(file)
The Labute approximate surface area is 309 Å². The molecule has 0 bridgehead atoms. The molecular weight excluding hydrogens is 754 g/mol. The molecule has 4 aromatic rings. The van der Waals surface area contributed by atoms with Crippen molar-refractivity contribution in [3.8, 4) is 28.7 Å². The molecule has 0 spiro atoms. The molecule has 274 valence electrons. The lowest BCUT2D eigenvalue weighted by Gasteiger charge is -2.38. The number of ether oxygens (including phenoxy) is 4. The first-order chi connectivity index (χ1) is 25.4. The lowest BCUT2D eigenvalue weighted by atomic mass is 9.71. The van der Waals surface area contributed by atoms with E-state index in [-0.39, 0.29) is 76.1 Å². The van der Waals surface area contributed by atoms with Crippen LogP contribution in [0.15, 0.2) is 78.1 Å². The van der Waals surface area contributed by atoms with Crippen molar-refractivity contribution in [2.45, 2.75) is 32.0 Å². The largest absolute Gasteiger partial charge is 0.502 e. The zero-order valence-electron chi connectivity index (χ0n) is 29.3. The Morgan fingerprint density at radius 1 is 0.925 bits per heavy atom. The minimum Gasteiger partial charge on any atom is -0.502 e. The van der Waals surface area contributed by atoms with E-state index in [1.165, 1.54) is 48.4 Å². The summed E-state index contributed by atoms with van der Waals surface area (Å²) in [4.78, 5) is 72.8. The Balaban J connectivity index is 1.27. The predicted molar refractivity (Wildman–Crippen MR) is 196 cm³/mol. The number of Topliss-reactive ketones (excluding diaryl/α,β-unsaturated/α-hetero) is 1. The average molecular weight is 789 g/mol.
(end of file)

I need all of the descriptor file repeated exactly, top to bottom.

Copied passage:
The Labute approximate surface area is 309 Å². The molecule has 0 bridgehead atoms. The molecular weight excluding hydrogens is 754 g/mol. The molecule has 4 aromatic rings. The van der Waals surface area contributed by atoms with Crippen molar-refractivity contribution in [3.8, 4) is 28.7 Å². The molecule has 0 spiro atoms. The molecule has 274 valence electrons. The lowest BCUT2D eigenvalue weighted by Gasteiger charge is -2.38. The number of ether oxygens (including phenoxy) is 4. The first-order chi connectivity index (χ1) is 25.4. The lowest BCUT2D eigenvalue weighted by atomic mass is 9.71. The van der Waals surface area contributed by atoms with E-state index in [-0.39, 0.29) is 76.1 Å². The van der Waals surface area contributed by atoms with Crippen LogP contribution in [0.15, 0.2) is 78.1 Å². The van der Waals surface area contributed by atoms with Crippen molar-refractivity contribution in [2.45, 2.75) is 32.0 Å². The largest absolute Gasteiger partial charge is 0.502 e. The zero-order valence-electron chi connectivity index (χ0n) is 29.3. The Morgan fingerprint density at radius 1 is 0.925 bits per heavy atom. The minimum Gasteiger partial charge on any atom is -0.502 e. The van der Waals surface area contributed by atoms with E-state index in [1.165, 1.54) is 48.4 Å². The summed E-state index contributed by atoms with van der Waals surface area (Å²) in [4.78, 5) is 72.8. The Balaban J connectivity index is 1.27. The predicted molar refractivity (Wildman–Crippen MR) is 196 cm³/mol. The number of Topliss-reactive ketones (excluding diaryl/α,β-unsaturated/α-hetero) is 1. The average molecular weight is 789 g/mol.